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How can we solve the following recurrence relation using GF?

$a_n = 10 a_{n-1}-25 a_{n-2} + 5^n {n+2 \choose 2}$ , for each $n>2, a_0 = 1, a_1 = 15$

I think that most of it is pretty straightforward. What really concerns me is this part

$5^n{n+2 \choose 2}$

Problem further analyzed

After trying to create generating functions in the equation we end up in this

$\sum_{n=2}^\infty a_n x^n = 10 \sum_{n=2}^\infty {a_{n-1}} \sum_{n=2}^\infty a_{n-2} x^n + \sum_{n=2}^\infty {n+2 \choose 2}5^nx^n$

Lets take this part:

$ \sum_{n=2}^\infty {n+2 \choose 2}5^nx^n = \sum_{n=2}^\infty \frac{(n+1)(n+2)}{2} 5^nx^n $

then?

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  • $\begingroup$ $5^n\binom{n+2}2=5^n\dfrac{(n+1)(n+2)}2$ $\endgroup$ – Shubham Johri Feb 11 at 10:13
  • $\begingroup$ It is multiplied. Edited the question so that it is clearer. $\endgroup$ – Dimitris Prasakis Feb 11 at 10:13
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Hint for finding the GF.

Note that $(n+1)(n+2)x^n=\frac{d^2}{dx^2}\left(x^{n+2}\right)$ and therefore $$\sum_{n=2}^\infty {n+2 \choose 2}5^nx^n = \frac{1}{2\cdot 5^2}\frac{d^2}{dx^2}\left( \sum_{n=2}^\infty (5x)^{n+2} \right).$$ Then recall that $\sum_{n=0}^{\infty}z^n=\frac{1}{1-z}$.

Moreover in your attempt it should be $$\sum_{n=2}^\infty a_n x^n = 10 \sum_{n=2}^\infty {a_{n-1}}x^n-25 \sum_{n=2}^\infty a_{n-2} x^n + \sum_{n=2}^\infty {n+2 \choose 2}5^nx^n.$$ that is $$\sum_{n=2}^\infty a_n x^n = 10x \sum_{n=1}^\infty {a_{n}}x^n-25x^2 \sum_{n=0}^\infty a_{n} x^n + \sum_{n=2}^\infty {n+2 \choose 2}5^nx^n.$$ Can you take it from here and find $f(x) =\sum_{n=0}^\infty a_n x^n$?

Alternative way for finding $a_n$ without the GF.

The given recurrence is a non-homogeneous linear recurrence relation with constant coefficients with characteristic equation $$z^2-10z+25=(z-5)^2=0$$ and non-homogeneous term $5^n {n+2 \choose 2}$ which is a second degree polynomial multiplied by a power of $5$, which is the root of multiplicity $2$ of the characteristic equation. Hence the general term of the recurrence with $a_0 = 1$, $a_1 = 15$ has the form $$a_n= 5^n(An^4+Bn^3+Cn+D)$$ where $A,B,C,D$ are real constant to be determined.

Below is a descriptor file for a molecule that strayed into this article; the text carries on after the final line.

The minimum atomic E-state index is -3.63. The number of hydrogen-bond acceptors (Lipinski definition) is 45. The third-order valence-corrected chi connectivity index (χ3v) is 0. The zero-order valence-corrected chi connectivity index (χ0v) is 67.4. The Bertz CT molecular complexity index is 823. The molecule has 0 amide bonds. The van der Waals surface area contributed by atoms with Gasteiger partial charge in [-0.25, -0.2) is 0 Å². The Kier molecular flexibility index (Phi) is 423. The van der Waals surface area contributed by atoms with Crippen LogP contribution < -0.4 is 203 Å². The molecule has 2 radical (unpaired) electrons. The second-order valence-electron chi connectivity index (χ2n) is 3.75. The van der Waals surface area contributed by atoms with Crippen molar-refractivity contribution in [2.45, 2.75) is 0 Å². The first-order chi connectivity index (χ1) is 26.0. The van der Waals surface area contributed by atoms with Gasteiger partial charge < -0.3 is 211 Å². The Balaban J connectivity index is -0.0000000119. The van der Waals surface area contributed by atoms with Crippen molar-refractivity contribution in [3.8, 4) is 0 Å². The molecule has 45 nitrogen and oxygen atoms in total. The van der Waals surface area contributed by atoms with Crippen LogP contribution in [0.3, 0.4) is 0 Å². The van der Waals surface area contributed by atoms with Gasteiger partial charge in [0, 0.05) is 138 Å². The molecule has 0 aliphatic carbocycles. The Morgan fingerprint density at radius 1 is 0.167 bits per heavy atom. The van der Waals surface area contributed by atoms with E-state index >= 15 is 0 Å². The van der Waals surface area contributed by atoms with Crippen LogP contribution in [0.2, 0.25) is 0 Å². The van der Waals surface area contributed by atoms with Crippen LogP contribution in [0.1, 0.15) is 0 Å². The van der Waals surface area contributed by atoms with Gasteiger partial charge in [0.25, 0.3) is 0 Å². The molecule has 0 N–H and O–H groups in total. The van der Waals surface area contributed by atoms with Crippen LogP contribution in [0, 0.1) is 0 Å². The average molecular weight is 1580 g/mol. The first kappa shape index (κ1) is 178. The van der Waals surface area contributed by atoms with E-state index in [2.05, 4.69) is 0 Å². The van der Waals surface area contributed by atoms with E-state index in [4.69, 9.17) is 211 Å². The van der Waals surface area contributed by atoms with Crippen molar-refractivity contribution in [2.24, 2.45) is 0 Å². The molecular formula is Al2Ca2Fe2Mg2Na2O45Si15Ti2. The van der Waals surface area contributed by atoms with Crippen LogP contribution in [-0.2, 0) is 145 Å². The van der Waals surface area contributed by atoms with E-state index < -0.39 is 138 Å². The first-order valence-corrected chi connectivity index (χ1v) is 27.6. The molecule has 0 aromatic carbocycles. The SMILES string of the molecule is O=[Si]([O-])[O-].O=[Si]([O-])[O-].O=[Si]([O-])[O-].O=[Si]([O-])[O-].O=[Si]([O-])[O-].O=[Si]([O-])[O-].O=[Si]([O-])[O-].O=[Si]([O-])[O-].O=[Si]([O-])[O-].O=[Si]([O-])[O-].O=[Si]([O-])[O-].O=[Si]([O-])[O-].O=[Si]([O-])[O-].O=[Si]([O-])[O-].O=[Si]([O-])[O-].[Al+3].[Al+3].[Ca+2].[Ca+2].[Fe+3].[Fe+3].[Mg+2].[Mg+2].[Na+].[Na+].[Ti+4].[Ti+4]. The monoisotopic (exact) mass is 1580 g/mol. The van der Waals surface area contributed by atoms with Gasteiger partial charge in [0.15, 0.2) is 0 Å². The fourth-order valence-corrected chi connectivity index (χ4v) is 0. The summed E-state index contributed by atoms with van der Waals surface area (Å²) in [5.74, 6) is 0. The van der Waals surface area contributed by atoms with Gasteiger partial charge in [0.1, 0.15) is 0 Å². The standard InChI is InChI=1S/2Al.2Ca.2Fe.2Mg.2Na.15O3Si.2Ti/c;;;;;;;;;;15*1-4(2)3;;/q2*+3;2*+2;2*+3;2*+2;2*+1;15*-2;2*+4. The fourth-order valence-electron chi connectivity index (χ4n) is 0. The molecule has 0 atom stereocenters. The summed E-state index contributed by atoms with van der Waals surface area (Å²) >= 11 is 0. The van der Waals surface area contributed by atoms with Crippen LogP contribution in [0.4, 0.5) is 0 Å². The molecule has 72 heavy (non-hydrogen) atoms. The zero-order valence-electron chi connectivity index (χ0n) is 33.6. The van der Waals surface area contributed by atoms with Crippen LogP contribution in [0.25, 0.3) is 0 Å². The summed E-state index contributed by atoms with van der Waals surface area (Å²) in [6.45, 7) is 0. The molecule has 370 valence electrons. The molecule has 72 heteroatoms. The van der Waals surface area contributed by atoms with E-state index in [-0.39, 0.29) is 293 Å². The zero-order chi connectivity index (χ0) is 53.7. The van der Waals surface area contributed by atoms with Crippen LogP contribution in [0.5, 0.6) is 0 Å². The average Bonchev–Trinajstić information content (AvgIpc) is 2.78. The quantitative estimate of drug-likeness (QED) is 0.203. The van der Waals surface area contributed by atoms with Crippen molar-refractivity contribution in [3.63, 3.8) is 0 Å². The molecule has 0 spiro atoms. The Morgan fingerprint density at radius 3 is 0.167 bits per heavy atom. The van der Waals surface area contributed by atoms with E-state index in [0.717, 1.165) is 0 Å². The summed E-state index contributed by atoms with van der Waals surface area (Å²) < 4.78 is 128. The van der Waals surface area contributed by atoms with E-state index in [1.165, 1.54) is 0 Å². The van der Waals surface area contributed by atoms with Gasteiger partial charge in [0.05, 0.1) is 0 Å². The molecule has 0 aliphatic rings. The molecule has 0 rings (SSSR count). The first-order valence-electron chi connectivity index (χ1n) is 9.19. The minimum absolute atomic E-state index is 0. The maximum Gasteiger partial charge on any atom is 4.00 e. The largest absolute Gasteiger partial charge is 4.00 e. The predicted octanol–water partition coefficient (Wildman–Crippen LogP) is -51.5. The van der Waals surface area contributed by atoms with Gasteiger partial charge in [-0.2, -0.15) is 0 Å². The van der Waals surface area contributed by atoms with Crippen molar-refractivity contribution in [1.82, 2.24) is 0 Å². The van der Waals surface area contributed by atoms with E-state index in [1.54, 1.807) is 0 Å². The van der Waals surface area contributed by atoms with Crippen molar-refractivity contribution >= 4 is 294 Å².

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  • $\begingroup$ Great answer, thank you! $\endgroup$ – Dimitris Prasakis Feb 11 at 10:38
  • $\begingroup$ @GEdgar I would say an algebraic equation for $f(x) =\sum_{n=0}^\infty a_n x^n$. $\endgroup$ – Robert Z Feb 11 at 10:38
  • $\begingroup$ The indices can begin at $0.~ a_i=0$ for $i<0$. $\endgroup$ – Shubham Johri Feb 11 at 10:42
  • $\begingroup$ @ShubhamJohri the description of the problem says foreach $n \geq 2$ given that $a_0 = 1, a_1 = 15$. Thus the indices start at 2 and then we got to degrade them to $0$, so that we use the definition of generating functions (where indices start from $0$) $\endgroup$ – Dimitris Prasakis Feb 11 at 10:45
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    $\begingroup$ @DimitrisPrasakis I edited my answer with an alternative method. $\endgroup$ – Robert Z Feb 11 at 11:02
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$\sum_{n=0}^\infty {n+2 \choose 2}5^nx^n = \frac12\sum_{n=0}^\infty(n^2+3n+2)(5x)^n=\frac12[\sum_{n=0}^\infty n^2y^n+3\sum_{n=0}^\infty ny^n+2\sum_{n=0}^\infty y^n]$

where $y=5x$. You will need the following series sums:

$(1)\sum_{n=0}^\infty n^2y^n=\dfrac{y(1+y)}{(1-y)^3}\\(2)\sum_{n=0}^\infty ny^n=\dfrac y{(y-1)^2}$

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  • $\begingroup$ This is a working approach. @Robert Z provided a faster one though. In any case, thank you! $\endgroup$ – Dimitris Prasakis Feb 11 at 10:39

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